3. Liens and Encumbrances. If there are liens or security interest on IP assets, they should be identified, and mitigated if possible. Security interests in IP may be filed in the USPTO or the US Copyright Office, and may also be filed as part of a UCC-1 filing. Judgment liens are another item to check.

4. Infringement. IP infringement litigation is costly and to be avoided if possible. For buyers and financiers, an IP infringement risk may be a deal breaker. Counsel will be concerned with:

a. Infringement by the Target of third party IP rights. Due diligence on this topic includes patent searches (which are expensive and may be worked around), interviewing the Target officers to see if they are aware of infringement on third party IP rights, such as communications from third parties alleging infringement, law suites threatened or filed, and letters from patent or other IP counsel discussing potential infringement issues.

b. Infringement of Target IP by third parties. Whether or not the Target chooses to take action against a third party infringer, the infringement should be disclosed.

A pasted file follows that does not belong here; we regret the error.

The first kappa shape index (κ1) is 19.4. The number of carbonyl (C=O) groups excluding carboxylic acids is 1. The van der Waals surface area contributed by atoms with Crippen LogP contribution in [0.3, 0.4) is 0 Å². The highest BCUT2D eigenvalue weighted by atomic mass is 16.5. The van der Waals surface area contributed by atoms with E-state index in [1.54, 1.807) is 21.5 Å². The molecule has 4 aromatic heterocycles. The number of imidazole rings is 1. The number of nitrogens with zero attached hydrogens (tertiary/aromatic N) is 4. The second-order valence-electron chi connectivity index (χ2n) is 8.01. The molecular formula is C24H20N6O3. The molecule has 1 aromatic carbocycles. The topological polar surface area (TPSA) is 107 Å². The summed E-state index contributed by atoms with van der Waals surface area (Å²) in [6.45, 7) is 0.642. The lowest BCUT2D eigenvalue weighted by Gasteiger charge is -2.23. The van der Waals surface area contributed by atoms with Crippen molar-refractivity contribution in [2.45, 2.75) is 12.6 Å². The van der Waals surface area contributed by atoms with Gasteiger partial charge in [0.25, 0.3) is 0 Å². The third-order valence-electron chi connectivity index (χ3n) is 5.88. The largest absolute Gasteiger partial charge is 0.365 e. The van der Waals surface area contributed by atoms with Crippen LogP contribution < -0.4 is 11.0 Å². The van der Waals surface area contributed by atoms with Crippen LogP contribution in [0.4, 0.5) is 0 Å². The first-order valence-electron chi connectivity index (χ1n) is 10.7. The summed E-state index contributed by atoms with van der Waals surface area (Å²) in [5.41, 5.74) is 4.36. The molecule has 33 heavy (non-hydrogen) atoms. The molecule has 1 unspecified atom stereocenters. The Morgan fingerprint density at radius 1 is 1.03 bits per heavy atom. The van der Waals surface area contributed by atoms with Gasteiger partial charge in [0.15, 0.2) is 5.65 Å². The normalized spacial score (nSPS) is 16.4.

5. IP Agreements. If the Target has any IP agreements, including licenses granted by the Target of the Target’s IP as well as licenses the Target has obtained to use another’s IP, counsel will want to consider several issues, including: (i) confirmation of ownership of the IP at issue; (ii) the scope of the license and use rights, and whether it is sufficient for the intended purpose or need; (iii) exclusivity, non-exclusivity or other restrictions on the IP rights; (iv) ongoing warranty obligations that the Target may need to fulfill and potential costs; (v) appropriate indemnification provisions; (vi) confidentiality provisions; (vii) termination provisions; (viii) change of control provisions; and (ix) whether there are any restrictions on sale or assignment of the IP agreement, and how to comply with those restrictions.

6. Royalties. A critical aspect of the Target’s IP agreements is any royalty, commission or similar obligations, including (i) amount and duration, (ii) whether the payment obligations current, (iii) whether the payment obligations are subject to change, and (iv) whether they have been properly included in the target’s financial statements and projections, and hence the transaction price.